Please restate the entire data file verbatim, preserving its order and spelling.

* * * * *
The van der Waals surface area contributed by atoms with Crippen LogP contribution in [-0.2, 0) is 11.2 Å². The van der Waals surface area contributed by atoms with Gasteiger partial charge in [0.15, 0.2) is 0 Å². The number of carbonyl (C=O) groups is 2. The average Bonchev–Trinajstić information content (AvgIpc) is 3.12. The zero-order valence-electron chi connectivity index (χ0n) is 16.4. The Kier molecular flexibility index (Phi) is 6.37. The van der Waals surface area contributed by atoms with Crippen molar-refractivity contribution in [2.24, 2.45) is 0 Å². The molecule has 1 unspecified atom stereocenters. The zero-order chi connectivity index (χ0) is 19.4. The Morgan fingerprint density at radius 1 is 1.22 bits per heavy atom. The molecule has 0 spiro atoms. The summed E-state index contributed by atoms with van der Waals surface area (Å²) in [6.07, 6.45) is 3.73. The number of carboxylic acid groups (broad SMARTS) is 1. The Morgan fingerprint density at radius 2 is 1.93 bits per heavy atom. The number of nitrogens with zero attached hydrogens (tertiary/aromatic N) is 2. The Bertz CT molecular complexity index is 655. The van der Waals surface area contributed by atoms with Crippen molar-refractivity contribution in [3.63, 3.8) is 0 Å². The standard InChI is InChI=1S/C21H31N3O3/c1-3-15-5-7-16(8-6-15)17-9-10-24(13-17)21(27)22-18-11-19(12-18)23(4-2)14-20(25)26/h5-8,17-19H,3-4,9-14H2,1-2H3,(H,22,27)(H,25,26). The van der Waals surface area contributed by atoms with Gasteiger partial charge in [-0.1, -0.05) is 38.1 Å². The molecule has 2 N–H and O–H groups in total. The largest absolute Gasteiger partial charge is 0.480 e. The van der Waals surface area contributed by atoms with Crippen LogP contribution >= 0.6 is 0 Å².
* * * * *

The van der Waals surface area contributed by atoms with Crippen LogP contribution in [-0.2, 0) is 11.2 Å². The van der Waals surface area contributed by atoms with Gasteiger partial charge in [0.15, 0.2) is 0 Å². The number of carbonyl (C=O) groups is 2. The average Bonchev–Trinajstić information content (AvgIpc) is 3.12. The zero-order valence-electron chi connectivity index (χ0n) is 16.4. The Kier molecular flexibility index (Phi) is 6.37. The van der Waals surface area contributed by atoms with Crippen molar-refractivity contribution in [2.24, 2.45) is 0 Å². The molecule has 1 unspecified atom stereocenters. The zero-order chi connectivity index (χ0) is 19.4. The Morgan fingerprint density at radius 1 is 1.22 bits per heavy atom. The molecule has 0 spiro atoms. The summed E-state index contributed by atoms with van der Waals surface area (Å²) in [6.07, 6.45) is 3.73. The number of carboxylic acid groups (broad SMARTS) is 1. The Morgan fingerprint density at radius 2 is 1.93 bits per heavy atom. The number of nitrogens with zero attached hydrogens (tertiary/aromatic N) is 2. The Bertz CT molecular complexity index is 655. The van der Waals surface area contributed by atoms with Crippen molar-refractivity contribution in [3.63, 3.8) is 0 Å². The standard InChI is InChI=1S/C21H31N3O3/c1-3-15-5-7-16(8-6-15)17-9-10-24(13-17)21(27)22-18-11-19(12-18)23(4-2)14-20(25)26/h5-8,17-19H,3-4,9-14H2,1-2H3,(H,22,27)(H,25,26). The van der Waals surface area contributed by atoms with Gasteiger partial charge in [-0.1, -0.05) is 38.1 Å². The molecule has 2 N–H and O–H groups in total. The largest absolute Gasteiger partial charge is 0.480 e. The van der Waals surface area contributed by atoms with Crippen LogP contribution >= 0.6 is 0 Å².